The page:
• Some men are counseled to get in touch with their feminine side
  • Some people have both an introverted side and an extroverted side
  • Others can be both optimistic and pessimistic.
  • The Church has long taught that we are each a combination of two different temperaments.

It should not then be a struggle to understand that within your own, unique oneness there is also a community of parts. And these are not just descriptors, memories, or ways we are wired, but parts of our whole person that actively participate in our thinking and acting.

Who’s driving the bus?

Before man’s fall, our parts were in balance and working together in harmony. With the devil’s temptation, a “part” of Eve began to doubt God’s goodness. Those thoughts gave rise to fear and self-protection. Her inner “parts” were already beginning to push against one another.

Do you recall what we learned from our Baltimore Catechism? Sin:

  • Darkened our intellect
  • Disordered our desires
  • Weakened our will

Parts! Within Eve was still that part that knew, loved, and trusted God, but the doubtful, worried part got up from the back of the bus, made its way forward, and took over the steering wheel. And Eve, along with her weak copilot Adam, ran all of mankind right off the road.

When you and I have problems, it is still because the wrong part of us is trying to drive the bus. The solution, then, is finding our strongest, most loving part and putting that one back in charge.  In IFS, that is called our “Core Self.”

Meet the Family

The Core Self  (Parental)

This part is your base of goodness, truth, and virtue.  It trusts and is most quickly and intimately connected to God. It knows what God wants and through baptism and his graces is empowered to overcome sin.  Your Core Self is:

Calm * Clear * Confident * Compassionate * Courageous * Curious * Creative * Connected

But your other parts are over-attached to their desires, fears, anxieties, or disordered beliefs. Because they learned not to trust others, they often don’t trust the Core Self, and aren’t sure they can even trust God. They’re like runaway children. But because they are part of you, they can’t really run away. But they will try!

Imagine your inner self as a household of unruly children. The babies just want to be fed, the children just want to avoid hard work and play, and the teens are caught somewhere between childhood and adulthood. Chaos in your inner family can be calmed when the parent comes in, establishes trust, empathy, love, clear authority, and brings peace.

The Exiles  (Childish)

These are the wounded parts of you who hold trauma from the past. They experienced, remember, and still fear rejection, hurt, shame, and even terror. They are the parts of you that feel dumb, stupid, worthless, fat, ugly, pathetic, weak, and not good enough.  Like children, they tend to think in extremes and irrationally. They can’t always see the big picture and are often stuck in a childish self-focus. They are still looking for someone to care for and rescue them.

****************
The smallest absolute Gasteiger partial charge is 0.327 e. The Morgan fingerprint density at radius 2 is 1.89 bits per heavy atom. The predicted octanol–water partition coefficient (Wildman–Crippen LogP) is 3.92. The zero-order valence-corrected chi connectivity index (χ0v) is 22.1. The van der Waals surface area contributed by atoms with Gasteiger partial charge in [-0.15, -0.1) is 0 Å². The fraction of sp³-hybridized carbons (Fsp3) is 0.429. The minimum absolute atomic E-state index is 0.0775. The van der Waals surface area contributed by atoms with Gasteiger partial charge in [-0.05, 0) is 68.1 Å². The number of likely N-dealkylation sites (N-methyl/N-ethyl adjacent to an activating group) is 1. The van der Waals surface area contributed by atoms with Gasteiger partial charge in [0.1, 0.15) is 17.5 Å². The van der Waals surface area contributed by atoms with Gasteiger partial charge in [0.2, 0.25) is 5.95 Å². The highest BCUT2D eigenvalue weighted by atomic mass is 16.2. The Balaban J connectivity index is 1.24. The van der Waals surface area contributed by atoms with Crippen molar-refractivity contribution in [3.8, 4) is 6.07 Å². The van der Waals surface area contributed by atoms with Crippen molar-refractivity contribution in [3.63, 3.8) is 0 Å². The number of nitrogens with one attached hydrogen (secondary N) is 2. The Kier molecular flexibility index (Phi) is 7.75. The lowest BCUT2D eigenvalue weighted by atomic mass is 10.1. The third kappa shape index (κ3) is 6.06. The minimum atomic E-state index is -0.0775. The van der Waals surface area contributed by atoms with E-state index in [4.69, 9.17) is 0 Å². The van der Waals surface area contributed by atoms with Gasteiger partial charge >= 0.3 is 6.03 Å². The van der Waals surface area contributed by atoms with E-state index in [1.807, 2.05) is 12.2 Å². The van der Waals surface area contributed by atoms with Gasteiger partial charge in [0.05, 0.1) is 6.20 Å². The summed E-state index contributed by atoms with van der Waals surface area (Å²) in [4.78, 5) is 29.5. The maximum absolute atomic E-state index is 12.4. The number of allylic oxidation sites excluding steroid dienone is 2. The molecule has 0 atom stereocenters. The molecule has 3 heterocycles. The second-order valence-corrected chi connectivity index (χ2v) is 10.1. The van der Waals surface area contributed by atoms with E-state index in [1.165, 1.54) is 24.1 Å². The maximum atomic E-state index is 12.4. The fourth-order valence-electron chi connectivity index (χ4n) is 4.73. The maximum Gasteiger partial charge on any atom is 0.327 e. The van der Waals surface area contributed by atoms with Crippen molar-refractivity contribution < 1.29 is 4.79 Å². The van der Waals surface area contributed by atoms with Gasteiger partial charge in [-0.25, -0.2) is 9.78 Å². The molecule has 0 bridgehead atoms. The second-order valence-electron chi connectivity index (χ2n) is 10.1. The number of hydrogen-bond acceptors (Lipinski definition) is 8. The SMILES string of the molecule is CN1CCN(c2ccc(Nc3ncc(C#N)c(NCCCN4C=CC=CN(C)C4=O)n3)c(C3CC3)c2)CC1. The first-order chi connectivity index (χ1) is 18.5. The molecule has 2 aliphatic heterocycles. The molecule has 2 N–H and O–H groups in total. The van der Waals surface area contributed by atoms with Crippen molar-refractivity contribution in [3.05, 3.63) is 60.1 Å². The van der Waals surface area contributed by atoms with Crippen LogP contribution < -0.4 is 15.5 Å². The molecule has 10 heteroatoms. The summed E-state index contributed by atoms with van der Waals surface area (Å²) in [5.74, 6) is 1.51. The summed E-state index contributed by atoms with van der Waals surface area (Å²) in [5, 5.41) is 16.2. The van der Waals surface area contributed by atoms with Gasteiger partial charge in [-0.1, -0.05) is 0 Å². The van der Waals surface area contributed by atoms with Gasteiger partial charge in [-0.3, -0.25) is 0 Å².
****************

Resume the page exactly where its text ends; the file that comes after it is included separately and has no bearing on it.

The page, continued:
Also, like children, they desire to be seen, heard, and loved. They carry the sweet, tender, silly, childlike parts of you that are good. But they are suppressed, lack life and relationship skills, don’t trust, are vulnerable, and feel the need for protection.

Beyond our original exiles, we often also disown parts of ourselves when we are in a relationship, in order to make our partner and ourselves feel safer. These are “neo-exiles,” parts of us that are suppressed or even banished because they are seen as threatening to the relationship. My husband doesn’t like when I talk about my faith, so I don’t. My boss hates my political party, so I must hide that part of myself to be safe in my job.

The Protectors (Adolescents)

These are the parts of you who have emerged when trauma hit. They take immediate action to protect your exiles. Whenever one or more of your exiles are triggered by fear or shame, they rush into action with all manner of management styles. There are two general groups of protectors:

The Managers

These are the parts and the voices that we hear most often. They are the ones responsible for day-to-day safety. They manage and self-soothe.

      • Their primary job is to prevent feelings of distress (shame/fear/anxiety).
      • They will do whatever it takes to prevent painful feelings.  
      • They try to keep the exile suppressed
      • They want to control things. (Depending on temperament they might control with charm, avoidance, criticism, over-management, threats of anger, and more)

The sad thing is, to keep the exile “safe”, they can use just as much shame as outsiders! You idiot. You’re fat. It’s not rocket science!  These shame-based comments are meant to help them feel a sense of control and to push you down or away.  They may be “parenting”(managing)  the way they were parented, out of habit,  instead of drawing from the guidance and leadership of the Core Self.

The Firefighters

These parts are the emergency protectors who act immediately when an exile has slipped past a Manager.

      • They also serve to keep the exile safe from pain, but in a much more reactive way, to “put out the fire.”
      • They resort to more drastic and less acceptable means by using flamethrowers or escaping into addictions.